When the method is called, the result is 16, not the expected 12, our square square object violates the LSP principle, and the length and width properties of square imply that it is not compatible with rectangle 100%, but we are not always so explicit. To solve this problem, we can redesign a Shape object to implement the program, according to the concept of polygons, we declare rectangle and square,relevant. Anyway, our goal is to say that the Richter substitution principle is not just inheritance, but any method (where the behavior can be otherwise).


The Richter substitution principle (LSP) does not mean an inherited relationship, but any method (as long as the behavior of the method can be experienced by another behavior).

Copyright NOTICE: This article for Bo Master original article, without Bo Master permission not reproduced.

In-depth understanding of the JavaScript series (8): S.O.L.I.D Five Principles of the Richter replacement principle LSP

Related Article

Contact Us

The content source of this page is from Internet, which doesn't represent Alibaba Cloud's opinion; products and services mentioned on that page don't have any relationship with Alibaba Cloud. If the content of the page makes you feel confusing, please write us an email, we will handle the problem within 5 days after receiving your email.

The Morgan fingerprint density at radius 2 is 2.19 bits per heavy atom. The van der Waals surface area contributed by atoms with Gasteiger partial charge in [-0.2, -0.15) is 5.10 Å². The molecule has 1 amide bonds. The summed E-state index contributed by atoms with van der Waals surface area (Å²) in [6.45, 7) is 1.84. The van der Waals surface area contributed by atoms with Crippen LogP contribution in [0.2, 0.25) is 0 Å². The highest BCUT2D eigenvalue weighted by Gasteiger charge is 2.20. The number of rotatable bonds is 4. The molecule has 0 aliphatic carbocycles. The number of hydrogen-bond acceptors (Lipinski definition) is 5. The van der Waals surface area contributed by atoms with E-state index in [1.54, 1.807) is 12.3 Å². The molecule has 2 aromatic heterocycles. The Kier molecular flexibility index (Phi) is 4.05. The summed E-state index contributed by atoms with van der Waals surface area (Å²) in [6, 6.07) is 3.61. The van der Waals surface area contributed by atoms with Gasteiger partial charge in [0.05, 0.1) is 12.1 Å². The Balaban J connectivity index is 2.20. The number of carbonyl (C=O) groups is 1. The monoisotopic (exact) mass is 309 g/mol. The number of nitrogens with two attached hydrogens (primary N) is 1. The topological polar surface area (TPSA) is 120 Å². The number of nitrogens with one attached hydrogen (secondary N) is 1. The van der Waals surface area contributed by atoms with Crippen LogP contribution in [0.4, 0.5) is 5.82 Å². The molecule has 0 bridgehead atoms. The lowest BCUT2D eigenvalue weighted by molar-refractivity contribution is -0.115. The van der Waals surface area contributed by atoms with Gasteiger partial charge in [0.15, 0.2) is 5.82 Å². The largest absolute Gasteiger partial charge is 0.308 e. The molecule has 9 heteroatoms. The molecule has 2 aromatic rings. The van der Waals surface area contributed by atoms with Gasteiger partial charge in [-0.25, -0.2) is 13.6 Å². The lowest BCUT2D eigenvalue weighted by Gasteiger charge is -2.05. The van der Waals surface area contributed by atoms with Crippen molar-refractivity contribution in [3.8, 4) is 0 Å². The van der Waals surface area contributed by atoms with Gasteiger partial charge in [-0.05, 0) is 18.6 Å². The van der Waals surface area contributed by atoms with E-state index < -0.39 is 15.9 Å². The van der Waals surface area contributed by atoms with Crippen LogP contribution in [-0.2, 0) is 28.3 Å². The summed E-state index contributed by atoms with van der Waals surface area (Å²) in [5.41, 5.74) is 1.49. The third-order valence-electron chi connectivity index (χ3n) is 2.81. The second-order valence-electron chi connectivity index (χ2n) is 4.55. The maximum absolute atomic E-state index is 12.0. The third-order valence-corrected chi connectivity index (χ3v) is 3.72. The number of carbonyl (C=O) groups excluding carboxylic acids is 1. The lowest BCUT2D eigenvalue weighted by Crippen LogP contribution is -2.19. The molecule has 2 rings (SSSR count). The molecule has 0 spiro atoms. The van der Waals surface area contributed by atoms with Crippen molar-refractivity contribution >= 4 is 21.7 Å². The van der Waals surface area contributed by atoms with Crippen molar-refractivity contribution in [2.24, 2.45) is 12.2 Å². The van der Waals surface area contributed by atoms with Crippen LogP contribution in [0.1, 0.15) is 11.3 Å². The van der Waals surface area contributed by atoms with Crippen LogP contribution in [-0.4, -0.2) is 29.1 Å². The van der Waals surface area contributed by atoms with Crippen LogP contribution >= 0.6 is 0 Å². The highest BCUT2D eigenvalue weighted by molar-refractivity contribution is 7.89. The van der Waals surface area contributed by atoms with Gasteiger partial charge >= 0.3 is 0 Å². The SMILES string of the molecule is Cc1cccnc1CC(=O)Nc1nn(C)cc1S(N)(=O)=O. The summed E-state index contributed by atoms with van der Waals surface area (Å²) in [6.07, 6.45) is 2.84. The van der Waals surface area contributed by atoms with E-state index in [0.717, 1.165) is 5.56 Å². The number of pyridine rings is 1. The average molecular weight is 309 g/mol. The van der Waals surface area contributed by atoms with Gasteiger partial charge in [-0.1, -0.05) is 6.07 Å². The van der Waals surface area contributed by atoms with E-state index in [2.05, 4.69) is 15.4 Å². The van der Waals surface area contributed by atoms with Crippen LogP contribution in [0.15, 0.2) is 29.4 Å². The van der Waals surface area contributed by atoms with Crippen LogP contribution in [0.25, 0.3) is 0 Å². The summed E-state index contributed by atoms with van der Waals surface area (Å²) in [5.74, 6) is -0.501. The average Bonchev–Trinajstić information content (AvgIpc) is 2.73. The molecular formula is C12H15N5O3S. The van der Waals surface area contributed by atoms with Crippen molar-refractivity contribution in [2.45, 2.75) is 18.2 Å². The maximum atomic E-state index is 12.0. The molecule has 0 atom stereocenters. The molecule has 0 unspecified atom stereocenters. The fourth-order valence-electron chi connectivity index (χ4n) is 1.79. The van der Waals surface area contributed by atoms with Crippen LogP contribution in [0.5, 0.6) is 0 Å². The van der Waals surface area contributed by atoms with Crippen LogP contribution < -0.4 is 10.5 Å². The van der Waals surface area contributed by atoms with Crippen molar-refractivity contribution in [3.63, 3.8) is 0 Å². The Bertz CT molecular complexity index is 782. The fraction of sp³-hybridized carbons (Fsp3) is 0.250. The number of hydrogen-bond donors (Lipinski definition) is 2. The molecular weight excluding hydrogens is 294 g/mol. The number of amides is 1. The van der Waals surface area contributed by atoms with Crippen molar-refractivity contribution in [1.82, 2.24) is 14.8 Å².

If you find any instances of plagiarism from the community, please send an email to: and provide relevant evidence. A staff member will contact you within 5 working days.

A Free Trial That Lets You Build Big!

Start building with 50+ products and up to 12 months usage for Elastic Compute Service

  • Sales Support

    1 on 1 presale consultation

  • After-Sales Support

    24/7 Technical Support 6 Free Tickets per Quarter Faster Response

  • Alibaba Cloud offers highly flexible support services tailored to meet your exact needs.